Fastest man's slow rise to the top

The common thread among the 309 Myanmar-bound Singapore athletes for the Dec 11-22 SEA Games is the journey of self-discovery they all embarked on to find out how good they are in their chosen sports.

The Straits Times will be tracing some of these athletes' journeys from their beginnings as diamonds in the rough to being well-trained competitors ready to battle for gold medals.


THEN (2000) & NOW (2013)

FOR A man whose career is defined by seconds, it is not surprising that national sprinter Gary Yeo demands instant results.

A man this fast - 10.44sec over 100 metres - also expects everything else to be.

When he text messages his friends, he demands a reply within a minute. When he clicks on an Internet link, he demands that it loads instantly.

Cut across him on the roads, and one risks triggering that fiery temper of his - which is infamous among his close friends.

But, as the 27-year-old embarks on what could be his breakthrough SEA Games in Myanmar, he will be the first to admit that not everything can be achieved in a flash.

That is because his own track career was built over years of toil and rejection before it began to blossom.

Even as a pupil at St Andrew's Junior School, he knew what he wanted to be.

"I was never the tallest boy, but I wanted to be the fastest," he recalled.

But he was not among the fastest in his school. In fact, he never caught the eye of the school team selectors, and ended up spending most of his recess time kicking a plastic ball around.

When he entered Victoria School, he joined a talent scouting programme during his Secondary One initiation camp, hoping again to make the track squad.

He remembers running the 100m time-trial on a tarmac road. Again, he was overlooked. Said Yeo: "All along my thinking was that I was quite fast. So, when I didn't make it, I was quite disappointed."

He was, however, chosen for the hockey squad with whom he trained for a year.

As fate would have it, his closest friends in class happened to be on the track squad, and so he was encouraged to join their training sessions, but only as a recreational athlete.

And, after some supervised training, Yeo's track talents started to show.

In his first inter-school outing at the 2000 Schools National Track and Field Championships, he finished fourth in the C Division boys' 100m.

Over the next few years, he achieved considerable success, taking the A Division double (100m and 200m) in 2003, and knocking on the door of the national squad.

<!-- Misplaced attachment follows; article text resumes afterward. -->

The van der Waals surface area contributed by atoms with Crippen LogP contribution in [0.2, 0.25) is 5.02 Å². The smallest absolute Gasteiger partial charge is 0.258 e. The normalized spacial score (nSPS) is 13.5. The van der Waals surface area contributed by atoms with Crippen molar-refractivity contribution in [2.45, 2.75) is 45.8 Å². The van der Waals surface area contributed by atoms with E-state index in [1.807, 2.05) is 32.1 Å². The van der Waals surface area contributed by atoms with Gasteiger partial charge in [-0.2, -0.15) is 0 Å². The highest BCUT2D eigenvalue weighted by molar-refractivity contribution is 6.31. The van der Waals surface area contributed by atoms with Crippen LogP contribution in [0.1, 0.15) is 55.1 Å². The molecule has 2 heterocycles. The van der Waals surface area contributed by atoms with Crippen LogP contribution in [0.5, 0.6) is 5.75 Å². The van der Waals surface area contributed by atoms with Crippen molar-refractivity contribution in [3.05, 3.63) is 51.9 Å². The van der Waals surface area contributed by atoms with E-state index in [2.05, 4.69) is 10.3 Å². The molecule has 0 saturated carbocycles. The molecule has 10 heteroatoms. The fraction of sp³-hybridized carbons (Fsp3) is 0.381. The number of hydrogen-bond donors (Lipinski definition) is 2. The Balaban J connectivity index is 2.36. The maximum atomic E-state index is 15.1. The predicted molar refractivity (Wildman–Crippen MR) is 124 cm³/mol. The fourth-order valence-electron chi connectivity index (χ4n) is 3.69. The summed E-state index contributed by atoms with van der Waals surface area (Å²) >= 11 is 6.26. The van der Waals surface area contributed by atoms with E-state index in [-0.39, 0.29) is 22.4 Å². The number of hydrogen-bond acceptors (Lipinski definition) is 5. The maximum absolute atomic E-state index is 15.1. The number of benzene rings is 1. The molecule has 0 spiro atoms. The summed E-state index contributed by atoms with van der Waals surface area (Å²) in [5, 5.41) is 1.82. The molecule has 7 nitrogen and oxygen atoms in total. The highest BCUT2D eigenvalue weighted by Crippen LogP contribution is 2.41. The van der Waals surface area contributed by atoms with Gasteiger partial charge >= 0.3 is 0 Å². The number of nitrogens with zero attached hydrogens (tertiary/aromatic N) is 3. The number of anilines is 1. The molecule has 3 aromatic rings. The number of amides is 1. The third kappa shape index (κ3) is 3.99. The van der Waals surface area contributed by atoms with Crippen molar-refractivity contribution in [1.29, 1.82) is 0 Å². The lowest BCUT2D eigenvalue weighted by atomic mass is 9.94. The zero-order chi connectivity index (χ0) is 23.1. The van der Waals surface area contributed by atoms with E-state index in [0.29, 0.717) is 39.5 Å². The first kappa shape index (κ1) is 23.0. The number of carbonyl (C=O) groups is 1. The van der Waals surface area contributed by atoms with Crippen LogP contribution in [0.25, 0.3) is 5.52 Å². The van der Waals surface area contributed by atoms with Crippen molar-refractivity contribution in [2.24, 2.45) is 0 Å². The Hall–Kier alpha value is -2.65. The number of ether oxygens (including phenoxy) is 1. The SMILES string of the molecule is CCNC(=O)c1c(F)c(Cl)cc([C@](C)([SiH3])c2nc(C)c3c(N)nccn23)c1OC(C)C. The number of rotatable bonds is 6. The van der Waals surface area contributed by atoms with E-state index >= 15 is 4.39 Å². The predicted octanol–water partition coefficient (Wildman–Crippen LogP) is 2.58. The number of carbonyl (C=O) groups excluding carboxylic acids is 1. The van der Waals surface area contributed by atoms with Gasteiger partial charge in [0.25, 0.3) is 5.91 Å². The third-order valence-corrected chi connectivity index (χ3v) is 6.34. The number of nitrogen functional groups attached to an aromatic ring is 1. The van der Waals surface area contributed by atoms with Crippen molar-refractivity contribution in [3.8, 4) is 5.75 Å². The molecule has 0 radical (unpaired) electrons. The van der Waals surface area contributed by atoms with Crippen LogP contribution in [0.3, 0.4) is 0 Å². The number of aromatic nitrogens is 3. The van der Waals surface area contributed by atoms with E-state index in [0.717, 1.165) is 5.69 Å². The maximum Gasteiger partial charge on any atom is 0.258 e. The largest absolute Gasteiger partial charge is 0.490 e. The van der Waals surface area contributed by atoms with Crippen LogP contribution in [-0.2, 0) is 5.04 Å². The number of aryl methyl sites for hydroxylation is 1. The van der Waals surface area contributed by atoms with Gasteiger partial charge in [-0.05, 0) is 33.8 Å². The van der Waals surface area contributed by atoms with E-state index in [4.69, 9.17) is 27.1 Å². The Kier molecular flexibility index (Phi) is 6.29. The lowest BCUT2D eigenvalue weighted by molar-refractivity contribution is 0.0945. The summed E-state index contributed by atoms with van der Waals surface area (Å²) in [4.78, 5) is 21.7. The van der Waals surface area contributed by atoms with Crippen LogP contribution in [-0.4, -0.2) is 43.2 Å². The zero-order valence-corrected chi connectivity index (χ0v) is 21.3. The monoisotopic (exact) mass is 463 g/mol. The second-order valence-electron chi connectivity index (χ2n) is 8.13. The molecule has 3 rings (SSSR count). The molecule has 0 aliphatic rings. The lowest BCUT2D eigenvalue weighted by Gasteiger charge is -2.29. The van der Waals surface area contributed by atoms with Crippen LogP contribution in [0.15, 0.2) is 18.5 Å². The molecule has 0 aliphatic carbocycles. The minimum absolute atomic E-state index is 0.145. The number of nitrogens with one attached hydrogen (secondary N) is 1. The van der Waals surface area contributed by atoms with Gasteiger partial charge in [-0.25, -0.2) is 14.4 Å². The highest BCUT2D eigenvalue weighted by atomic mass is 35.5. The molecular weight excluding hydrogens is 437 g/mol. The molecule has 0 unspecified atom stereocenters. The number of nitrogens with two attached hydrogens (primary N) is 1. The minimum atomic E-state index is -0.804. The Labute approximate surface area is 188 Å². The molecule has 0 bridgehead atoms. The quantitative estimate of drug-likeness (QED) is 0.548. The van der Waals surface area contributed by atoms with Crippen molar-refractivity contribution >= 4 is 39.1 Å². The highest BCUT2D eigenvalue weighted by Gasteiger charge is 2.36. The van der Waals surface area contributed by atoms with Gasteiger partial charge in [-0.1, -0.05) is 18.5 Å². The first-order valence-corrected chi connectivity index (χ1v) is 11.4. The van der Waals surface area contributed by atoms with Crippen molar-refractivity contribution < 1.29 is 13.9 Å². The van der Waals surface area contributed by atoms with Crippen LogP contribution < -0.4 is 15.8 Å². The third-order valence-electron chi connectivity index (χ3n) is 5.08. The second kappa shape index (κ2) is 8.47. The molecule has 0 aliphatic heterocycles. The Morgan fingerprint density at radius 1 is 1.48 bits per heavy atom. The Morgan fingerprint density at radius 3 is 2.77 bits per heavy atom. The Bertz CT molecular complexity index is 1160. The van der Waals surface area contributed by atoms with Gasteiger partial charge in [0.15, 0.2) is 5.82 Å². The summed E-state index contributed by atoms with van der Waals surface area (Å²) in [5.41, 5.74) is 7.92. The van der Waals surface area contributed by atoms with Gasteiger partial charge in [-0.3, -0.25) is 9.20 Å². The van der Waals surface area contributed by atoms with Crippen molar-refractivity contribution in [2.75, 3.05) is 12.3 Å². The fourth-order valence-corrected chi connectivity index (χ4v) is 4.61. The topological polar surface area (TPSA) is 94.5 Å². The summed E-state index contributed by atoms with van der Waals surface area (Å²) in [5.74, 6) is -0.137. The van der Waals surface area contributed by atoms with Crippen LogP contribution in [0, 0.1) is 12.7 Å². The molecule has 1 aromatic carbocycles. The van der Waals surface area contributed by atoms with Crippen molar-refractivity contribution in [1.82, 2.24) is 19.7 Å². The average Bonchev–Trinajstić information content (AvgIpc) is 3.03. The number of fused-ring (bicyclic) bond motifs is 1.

At 19, he first made the national 4x100m team as a reserve runner. Said Yeo: "I was just happy to have made the team.

"From then on, I started chasing people.

"I figured that, if I could keep up with what the top sprinters could do during training, then I could be at their levels during competitions."

That chase lasted six years until 2011 when, at the age of 25, he finally sprinted to the forefront of the national team and established himself as the fastest man in Singapore.

In the middle of that year, he clocked then-personal bests of 10.61 and 21.64 in the 100m and 200m races respectively.

But he was not satisfied. He still wanted to be faster, so he sat down with his coach Melvin Tan to work on race strategy.

He said: "Before that, I simply went all out in every race.

"But I realised that there was no point leading at the 40m or 60m marks. I didn't just want to have a better start. I wanted to have a better result at the end."

It worked. At that year's Indonesia SEA Games in December, Yeo clocked 10.46 to take silver in the 100m dash. It was Singapore's first SEA Games medal in the blue-riband event in 10 years.

Said the runner, who finished behind Indonesia's Franklin Burumi, who came in at 10.37: "That race at Indonesia made me think that I could become the region's best."

A year later, Yeo proceeded to set a new personal best of 10.44 when he won at the ASEAN University Games in Laos.

This year, he and his 4x100m team-mates have their sights firmly fixed on the relay gold in Myanmar, after coming an agonising photo-finish away from top spot in Jakarta.

They have been training full-time all year, but things have not gone entirely well for Yeo, who suffered a left hamstring injury during July's Asian Athletics Championships in India.

The injury still persists. But Yeo, who had a month-long training stint in China under renowned coach Li Qing last month, is keeping positive.

He said: "Once I take this road, there is no regret. If I had to make this choice again, I would. "I'm keeping positive. I'm telling myself that, when it comes to the race, I would still be among the best."

Said Singapore Athletics Association's chief of sports development Loh Chan Pew: "Gary is a good fighter. I really hope that he can recover from his injury in time and I am confident that he will run a good race."

For someone who spent most of his life chasing the accolade of being the fastest, Yeo is now putting his 4x100m team's priorities ahead of his own, as captain of the squad.

He said: "Above all else, I think of the relay.

"It's a team event and sometimes as captain I feel responsible for the other athletes as well.

"After everyone's sacrifices, I feel that we must have something to show for."

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